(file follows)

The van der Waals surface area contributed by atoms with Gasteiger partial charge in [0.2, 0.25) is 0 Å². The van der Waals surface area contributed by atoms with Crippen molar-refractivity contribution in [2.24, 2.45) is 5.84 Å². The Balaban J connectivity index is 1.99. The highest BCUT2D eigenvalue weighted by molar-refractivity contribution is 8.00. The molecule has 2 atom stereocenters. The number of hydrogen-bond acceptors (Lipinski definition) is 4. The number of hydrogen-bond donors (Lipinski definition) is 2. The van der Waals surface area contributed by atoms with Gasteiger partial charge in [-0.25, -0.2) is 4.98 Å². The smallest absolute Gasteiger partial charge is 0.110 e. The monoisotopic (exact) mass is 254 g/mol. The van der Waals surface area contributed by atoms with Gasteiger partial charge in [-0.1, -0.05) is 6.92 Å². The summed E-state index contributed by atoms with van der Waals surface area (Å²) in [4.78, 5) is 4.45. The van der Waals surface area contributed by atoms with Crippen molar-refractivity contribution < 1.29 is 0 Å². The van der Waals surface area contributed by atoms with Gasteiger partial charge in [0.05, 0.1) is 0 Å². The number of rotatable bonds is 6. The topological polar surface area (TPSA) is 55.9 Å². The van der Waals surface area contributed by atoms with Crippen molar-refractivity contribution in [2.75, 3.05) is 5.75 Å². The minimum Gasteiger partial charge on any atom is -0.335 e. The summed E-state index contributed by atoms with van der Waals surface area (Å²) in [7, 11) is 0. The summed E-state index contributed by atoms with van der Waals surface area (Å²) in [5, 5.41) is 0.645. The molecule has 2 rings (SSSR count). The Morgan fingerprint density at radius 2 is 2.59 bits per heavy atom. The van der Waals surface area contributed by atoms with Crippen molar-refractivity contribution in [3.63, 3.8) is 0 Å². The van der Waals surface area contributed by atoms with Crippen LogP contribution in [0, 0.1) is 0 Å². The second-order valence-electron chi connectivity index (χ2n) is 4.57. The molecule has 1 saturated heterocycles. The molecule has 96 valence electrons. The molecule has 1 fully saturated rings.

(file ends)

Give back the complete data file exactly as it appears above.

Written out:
The van der Waals surface area contributed by atoms with Gasteiger partial charge in [0.2, 0.25) is 0 Å². The van der Waals surface area contributed by atoms with Crippen molar-refractivity contribution in [2.24, 2.45) is 5.84 Å². The Balaban J connectivity index is 1.99. The highest BCUT2D eigenvalue weighted by molar-refractivity contribution is 8.00. The molecule has 2 atom stereocenters. The number of hydrogen-bond acceptors (Lipinski definition) is 4. The number of hydrogen-bond donors (Lipinski definition) is 2. The van der Waals surface area contributed by atoms with Gasteiger partial charge in [-0.25, -0.2) is 4.98 Å². The smallest absolute Gasteiger partial charge is 0.110 e. The monoisotopic (exact) mass is 254 g/mol. The van der Waals surface area contributed by atoms with Gasteiger partial charge in [-0.1, -0.05) is 6.92 Å². The summed E-state index contributed by atoms with van der Waals surface area (Å²) in [4.78, 5) is 4.45. The van der Waals surface area contributed by atoms with Crippen molar-refractivity contribution < 1.29 is 0 Å². The van der Waals surface area contributed by atoms with Gasteiger partial charge in [0.05, 0.1) is 0 Å². The number of rotatable bonds is 6. The topological polar surface area (TPSA) is 55.9 Å². The van der Waals surface area contributed by atoms with Crippen molar-refractivity contribution in [2.75, 3.05) is 5.75 Å². The minimum Gasteiger partial charge on any atom is -0.335 e. The summed E-state index contributed by atoms with van der Waals surface area (Å²) in [7, 11) is 0. The summed E-state index contributed by atoms with van der Waals surface area (Å²) in [5, 5.41) is 0.645. The molecule has 2 rings (SSSR count). The Morgan fingerprint density at radius 2 is 2.59 bits per heavy atom. The van der Waals surface area contributed by atoms with Crippen molar-refractivity contribution in [3.63, 3.8) is 0 Å². The van der Waals surface area contributed by atoms with Crippen LogP contribution in [0, 0.1) is 0 Å². The second-order valence-electron chi connectivity index (χ2n) is 4.57. The molecule has 1 saturated heterocycles. The molecule has 96 valence electrons. The molecule has 1 fully saturated rings.